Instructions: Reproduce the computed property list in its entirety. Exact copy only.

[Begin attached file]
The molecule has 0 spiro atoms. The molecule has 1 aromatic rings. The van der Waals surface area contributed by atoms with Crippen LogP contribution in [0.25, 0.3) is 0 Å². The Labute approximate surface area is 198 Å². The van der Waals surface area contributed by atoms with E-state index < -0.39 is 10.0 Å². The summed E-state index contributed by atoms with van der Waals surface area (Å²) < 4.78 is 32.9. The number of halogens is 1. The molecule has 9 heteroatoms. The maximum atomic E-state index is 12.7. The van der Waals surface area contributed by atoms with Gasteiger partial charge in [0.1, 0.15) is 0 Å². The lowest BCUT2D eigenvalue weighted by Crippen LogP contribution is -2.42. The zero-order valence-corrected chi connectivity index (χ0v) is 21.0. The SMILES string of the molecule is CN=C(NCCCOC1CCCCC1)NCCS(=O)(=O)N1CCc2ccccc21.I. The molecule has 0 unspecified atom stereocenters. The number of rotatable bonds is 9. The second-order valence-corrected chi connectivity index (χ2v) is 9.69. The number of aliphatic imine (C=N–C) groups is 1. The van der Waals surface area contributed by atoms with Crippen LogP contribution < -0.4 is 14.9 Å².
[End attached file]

The molecule has 0 spiro atoms. The molecule has 1 aromatic rings. The van der Waals surface area contributed by atoms with Crippen LogP contribution in [0.25, 0.3) is 0 Å². The Labute approximate surface area is 198 Å². The van der Waals surface area contributed by atoms with E-state index < -0.39 is 10.0 Å². The summed E-state index contributed by atoms with van der Waals surface area (Å²) < 4.78 is 32.9. The number of halogens is 1. The molecule has 9 heteroatoms. The maximum atomic E-state index is 12.7. The van der Waals surface area contributed by atoms with Gasteiger partial charge in [0.1, 0.15) is 0 Å². The lowest BCUT2D eigenvalue weighted by Crippen LogP contribution is -2.42. The zero-order valence-corrected chi connectivity index (χ0v) is 21.0. The SMILES string of the molecule is CN=C(NCCCOC1CCCCC1)NCCS(=O)(=O)N1CCc2ccccc21.I. The molecule has 0 unspecified atom stereocenters. The number of rotatable bonds is 9. The second-order valence-corrected chi connectivity index (χ2v) is 9.69. The number of aliphatic imine (C=N–C) groups is 1. The van der Waals surface area contributed by atoms with Crippen LogP contribution < -0.4 is 14.9 Å².